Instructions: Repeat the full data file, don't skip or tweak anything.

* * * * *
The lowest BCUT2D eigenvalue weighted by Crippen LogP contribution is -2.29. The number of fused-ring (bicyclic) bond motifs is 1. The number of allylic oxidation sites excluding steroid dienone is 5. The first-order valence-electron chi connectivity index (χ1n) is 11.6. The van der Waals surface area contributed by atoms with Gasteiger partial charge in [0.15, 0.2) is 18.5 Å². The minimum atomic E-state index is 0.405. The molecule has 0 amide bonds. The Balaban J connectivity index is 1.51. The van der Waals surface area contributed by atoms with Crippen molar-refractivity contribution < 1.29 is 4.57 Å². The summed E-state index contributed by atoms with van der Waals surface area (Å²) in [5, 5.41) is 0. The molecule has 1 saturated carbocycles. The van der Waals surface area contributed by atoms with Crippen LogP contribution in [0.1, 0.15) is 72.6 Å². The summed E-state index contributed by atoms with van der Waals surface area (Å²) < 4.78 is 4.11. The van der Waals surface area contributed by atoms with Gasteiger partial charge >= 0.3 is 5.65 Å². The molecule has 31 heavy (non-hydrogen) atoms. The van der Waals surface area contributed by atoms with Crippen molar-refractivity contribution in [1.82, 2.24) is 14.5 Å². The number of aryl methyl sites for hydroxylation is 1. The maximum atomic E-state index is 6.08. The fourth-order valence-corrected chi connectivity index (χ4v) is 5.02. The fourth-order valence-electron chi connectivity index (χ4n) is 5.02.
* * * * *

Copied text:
The lowest BCUT2D eigenvalue weighted by Crippen LogP contribution is -2.29. The number of fused-ring (bicyclic) bond motifs is 1. The number of allylic oxidation sites excluding steroid dienone is 5. The first-order valence-electron chi connectivity index (χ1n) is 11.6. The van der Waals surface area contributed by atoms with Gasteiger partial charge in [0.15, 0.2) is 18.5 Å². The minimum atomic E-state index is 0.405. The molecule has 0 amide bonds. The Balaban J connectivity index is 1.51. The van der Waals surface area contributed by atoms with Crippen molar-refractivity contribution < 1.29 is 4.57 Å². The summed E-state index contributed by atoms with van der Waals surface area (Å²) in [5, 5.41) is 0. The molecule has 1 saturated carbocycles. The van der Waals surface area contributed by atoms with Crippen LogP contribution in [0.1, 0.15) is 72.6 Å². The summed E-state index contributed by atoms with van der Waals surface area (Å²) < 4.78 is 4.11. The van der Waals surface area contributed by atoms with Gasteiger partial charge >= 0.3 is 5.65 Å². The molecule has 31 heavy (non-hydrogen) atoms. The van der Waals surface area contributed by atoms with Crippen molar-refractivity contribution in [1.82, 2.24) is 14.5 Å². The number of aryl methyl sites for hydroxylation is 1. The maximum atomic E-state index is 6.08. The fourth-order valence-corrected chi connectivity index (χ4v) is 5.02. The fourth-order valence-electron chi connectivity index (χ4n) is 5.02.